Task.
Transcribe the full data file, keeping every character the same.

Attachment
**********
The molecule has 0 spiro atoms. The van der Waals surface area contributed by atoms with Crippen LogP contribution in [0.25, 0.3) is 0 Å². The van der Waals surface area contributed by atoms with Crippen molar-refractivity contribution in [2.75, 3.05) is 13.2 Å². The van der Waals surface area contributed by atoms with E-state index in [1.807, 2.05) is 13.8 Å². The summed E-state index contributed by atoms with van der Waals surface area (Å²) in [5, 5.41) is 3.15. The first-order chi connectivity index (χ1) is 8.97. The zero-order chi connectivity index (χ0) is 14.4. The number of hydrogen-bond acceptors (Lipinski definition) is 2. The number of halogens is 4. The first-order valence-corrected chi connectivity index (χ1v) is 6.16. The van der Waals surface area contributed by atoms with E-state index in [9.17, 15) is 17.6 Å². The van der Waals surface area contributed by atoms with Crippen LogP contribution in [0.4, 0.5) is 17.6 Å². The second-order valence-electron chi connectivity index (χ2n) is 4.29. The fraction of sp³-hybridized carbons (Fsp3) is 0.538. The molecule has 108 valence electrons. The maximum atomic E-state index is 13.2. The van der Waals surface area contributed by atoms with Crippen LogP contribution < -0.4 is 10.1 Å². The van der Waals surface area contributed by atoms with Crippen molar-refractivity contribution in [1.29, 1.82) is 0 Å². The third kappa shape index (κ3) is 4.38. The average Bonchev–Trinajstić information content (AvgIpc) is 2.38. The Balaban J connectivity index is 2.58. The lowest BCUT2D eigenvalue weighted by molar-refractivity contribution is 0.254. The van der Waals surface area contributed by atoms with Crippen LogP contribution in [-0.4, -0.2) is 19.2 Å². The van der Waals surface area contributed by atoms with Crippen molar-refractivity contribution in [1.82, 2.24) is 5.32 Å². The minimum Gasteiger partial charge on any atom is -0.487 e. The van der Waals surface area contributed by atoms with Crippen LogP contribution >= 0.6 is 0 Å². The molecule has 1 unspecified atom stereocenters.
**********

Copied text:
The molecule has 0 spiro atoms. The van der Waals surface area contributed by atoms with Crippen LogP contribution in [0.25, 0.3) is 0 Å². The van der Waals surface area contributed by atoms with Crippen molar-refractivity contribution in [2.75, 3.05) is 13.2 Å². The van der Waals surface area contributed by atoms with E-state index in [1.807, 2.05) is 13.8 Å². The summed E-state index contributed by atoms with van der Waals surface area (Å²) in [5, 5.41) is 3.15. The first-order chi connectivity index (χ1) is 8.97. The zero-order chi connectivity index (χ0) is 14.4. The number of hydrogen-bond acceptors (Lipinski definition) is 2. The number of halogens is 4. The first-order valence-corrected chi connectivity index (χ1v) is 6.16. The van der Waals surface area contributed by atoms with E-state index in [9.17, 15) is 17.6 Å². The van der Waals surface area contributed by atoms with Crippen LogP contribution in [0.4, 0.5) is 17.6 Å². The second-order valence-electron chi connectivity index (χ2n) is 4.29. The fraction of sp³-hybridized carbons (Fsp3) is 0.538. The molecule has 108 valence electrons. The maximum atomic E-state index is 13.2. The van der Waals surface area contributed by atoms with Crippen LogP contribution < -0.4 is 10.1 Å². The van der Waals surface area contributed by atoms with Crippen molar-refractivity contribution in [1.29, 1.82) is 0 Å². The third kappa shape index (κ3) is 4.38. The average Bonchev–Trinajstić information content (AvgIpc) is 2.38. The Balaban J connectivity index is 2.58. The lowest BCUT2D eigenvalue weighted by molar-refractivity contribution is 0.254. The van der Waals surface area contributed by atoms with Crippen LogP contribution in [-0.4, -0.2) is 19.2 Å². The van der Waals surface area contributed by atoms with Crippen molar-refractivity contribution in [1.82, 2.24) is 5.32 Å². The minimum Gasteiger partial charge on any atom is -0.487 e. The van der Waals surface area contributed by atoms with Crippen LogP contribution >= 0.6 is 0 Å². The molecule has 1 unspecified atom stereocenters.